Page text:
Search for Uncle’s Joe’s medals

Lance Corporal Joseph Lyons Thompson from Ballybogey was killed in action on November 4 1918 aged just 29. INBM14-16S
Lance Corporal Joseph Lyons Thompson from Ballybogey was killed in action on November 4 1918 aged just 29. INBM14-16S

BUSHMILLS historian Robert Thompson is searching for his uncle Joe’s war medals and Dead Man’s Penny.

Lance Corporal Joseph Lyons Thompson from Ballybogey was killed in action on November 4 1918 aged just 29.

A Dead Man's Penny. INBM14-16s

A Dead Man's Penny. INBM14-16s

He was the second son of Robert and Martha Thompson of Ballylough, Bushmills.

Robert explained: “Uncle Joe was my dad’s brother. He left the family home in May 1913 to emigrate to New Zealand. Joseph had trained as a chemist in Baxter’s of Church Street, Coleraine and found a job in Auckland as a Chemist assistant. However on November 25th 1916, Joe enlisted at Auckland and volunteered for the 25th reinforcement draft.

“After intensive training, Joe was appointed Lance Corporal and assigned to medical duties. However after returning home on September 3 1918 for two weeks, Joe re-joined his unit on September 21. By this time the British Forces were moving forward and Joe was working with the medical teams close to the front lines.

“Advanced dressing stations had to be set up to deal with the injured and it was on the way to set one of these that Joe was killed. Early morning mist obscured their view and they got too close to the German lines. A machine-gun opened fire and Joe was hit in the side. His mates were forced to take cover and by the time they got back to him, Joe was dead.”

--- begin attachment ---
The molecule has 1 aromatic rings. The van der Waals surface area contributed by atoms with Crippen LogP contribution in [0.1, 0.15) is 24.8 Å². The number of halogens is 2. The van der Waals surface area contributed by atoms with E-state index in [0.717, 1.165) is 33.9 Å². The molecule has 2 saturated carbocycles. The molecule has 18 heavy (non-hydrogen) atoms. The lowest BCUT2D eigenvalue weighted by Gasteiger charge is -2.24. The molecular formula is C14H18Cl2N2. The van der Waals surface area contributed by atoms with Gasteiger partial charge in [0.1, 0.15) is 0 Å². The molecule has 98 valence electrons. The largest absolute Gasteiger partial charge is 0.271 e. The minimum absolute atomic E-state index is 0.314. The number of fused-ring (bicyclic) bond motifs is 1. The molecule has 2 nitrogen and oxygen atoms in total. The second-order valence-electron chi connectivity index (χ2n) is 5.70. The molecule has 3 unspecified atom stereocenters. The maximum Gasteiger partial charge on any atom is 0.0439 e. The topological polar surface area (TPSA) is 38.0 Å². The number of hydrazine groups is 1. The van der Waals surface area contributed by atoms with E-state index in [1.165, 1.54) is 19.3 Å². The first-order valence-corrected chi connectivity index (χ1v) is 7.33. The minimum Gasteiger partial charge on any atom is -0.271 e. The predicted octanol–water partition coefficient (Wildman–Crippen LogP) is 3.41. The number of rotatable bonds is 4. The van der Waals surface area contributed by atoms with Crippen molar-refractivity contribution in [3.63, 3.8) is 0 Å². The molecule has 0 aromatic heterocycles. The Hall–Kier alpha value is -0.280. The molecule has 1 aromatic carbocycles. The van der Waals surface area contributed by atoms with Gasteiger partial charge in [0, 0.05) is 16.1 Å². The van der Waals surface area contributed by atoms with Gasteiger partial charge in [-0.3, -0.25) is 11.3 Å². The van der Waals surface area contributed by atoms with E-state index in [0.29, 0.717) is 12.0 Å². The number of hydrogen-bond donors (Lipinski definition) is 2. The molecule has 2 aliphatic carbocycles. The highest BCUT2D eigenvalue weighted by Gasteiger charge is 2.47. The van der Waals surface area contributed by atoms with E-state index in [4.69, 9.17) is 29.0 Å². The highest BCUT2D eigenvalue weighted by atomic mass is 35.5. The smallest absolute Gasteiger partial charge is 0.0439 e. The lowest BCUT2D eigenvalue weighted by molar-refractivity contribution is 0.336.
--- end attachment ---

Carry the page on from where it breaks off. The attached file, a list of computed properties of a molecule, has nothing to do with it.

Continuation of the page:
Buried in the field close to where he fell at the roadside, Joe was later removed to Romeries Cemetery a few miles away.

“It was here that I saw his grave for the first time in 1989 during a visit to the battlefields of the Somme,” continued Robert. “I have since visited Joe’s grave, with my son John, four times and I often wonder what happened to his medals and his Dead Man’s Penny. I believe he would have at least received two medals, the War and the Victory medal. His mother and father would have also been given the Dead Man’s Penny. Every British solider killed had a Penny made in their memory from captured German guns.

“Over the years I have seen, and even been given, many medals and pennies.

“However I’ve never even seen my Uncle Joe’s and I would love to know where they are. If anyone has any information I would appreciate it - it’s become a life’s dream just to hold them.”